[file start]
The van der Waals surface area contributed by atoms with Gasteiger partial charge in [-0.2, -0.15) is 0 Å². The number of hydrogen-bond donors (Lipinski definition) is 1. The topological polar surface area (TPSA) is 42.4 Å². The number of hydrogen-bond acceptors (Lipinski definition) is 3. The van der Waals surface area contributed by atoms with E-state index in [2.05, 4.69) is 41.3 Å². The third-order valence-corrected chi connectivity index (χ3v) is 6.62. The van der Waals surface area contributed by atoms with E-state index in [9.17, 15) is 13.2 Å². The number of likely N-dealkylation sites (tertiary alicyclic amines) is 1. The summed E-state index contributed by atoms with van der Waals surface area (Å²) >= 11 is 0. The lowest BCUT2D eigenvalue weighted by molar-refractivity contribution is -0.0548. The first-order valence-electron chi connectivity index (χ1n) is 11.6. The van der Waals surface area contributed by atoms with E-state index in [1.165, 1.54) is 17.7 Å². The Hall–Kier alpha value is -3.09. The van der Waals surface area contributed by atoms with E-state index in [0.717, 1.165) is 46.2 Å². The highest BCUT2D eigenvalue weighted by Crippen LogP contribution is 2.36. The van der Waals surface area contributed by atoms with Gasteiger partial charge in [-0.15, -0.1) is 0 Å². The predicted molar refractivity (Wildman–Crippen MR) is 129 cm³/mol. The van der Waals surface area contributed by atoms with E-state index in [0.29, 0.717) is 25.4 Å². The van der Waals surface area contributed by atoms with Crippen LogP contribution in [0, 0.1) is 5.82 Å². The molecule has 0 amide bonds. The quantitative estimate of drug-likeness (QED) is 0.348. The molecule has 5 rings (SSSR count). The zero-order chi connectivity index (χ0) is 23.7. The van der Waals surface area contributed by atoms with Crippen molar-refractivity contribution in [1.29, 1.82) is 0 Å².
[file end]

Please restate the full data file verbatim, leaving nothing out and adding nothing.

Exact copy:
The van der Waals surface area contributed by atoms with Gasteiger partial charge in [-0.2, -0.15) is 0 Å². The number of hydrogen-bond donors (Lipinski definition) is 1. The topological polar surface area (TPSA) is 42.4 Å². The number of hydrogen-bond acceptors (Lipinski definition) is 3. The van der Waals surface area contributed by atoms with E-state index in [2.05, 4.69) is 41.3 Å². The third-order valence-corrected chi connectivity index (χ3v) is 6.62. The van der Waals surface area contributed by atoms with E-state index in [9.17, 15) is 13.2 Å². The number of likely N-dealkylation sites (tertiary alicyclic amines) is 1. The summed E-state index contributed by atoms with van der Waals surface area (Å²) >= 11 is 0. The lowest BCUT2D eigenvalue weighted by molar-refractivity contribution is -0.0548. The first-order valence-electron chi connectivity index (χ1n) is 11.6. The van der Waals surface area contributed by atoms with E-state index in [1.165, 1.54) is 17.7 Å². The Hall–Kier alpha value is -3.09. The van der Waals surface area contributed by atoms with E-state index in [0.717, 1.165) is 46.2 Å². The highest BCUT2D eigenvalue weighted by Crippen LogP contribution is 2.36. The van der Waals surface area contributed by atoms with Gasteiger partial charge in [-0.15, -0.1) is 0 Å². The predicted molar refractivity (Wildman–Crippen MR) is 129 cm³/mol. The van der Waals surface area contributed by atoms with E-state index in [0.29, 0.717) is 25.4 Å². The van der Waals surface area contributed by atoms with Crippen LogP contribution in [0, 0.1) is 5.82 Å². The molecule has 0 amide bonds. The quantitative estimate of drug-likeness (QED) is 0.348. The molecule has 5 rings (SSSR count). The zero-order chi connectivity index (χ0) is 23.7. The van der Waals surface area contributed by atoms with Crippen molar-refractivity contribution in [1.29, 1.82) is 0 Å².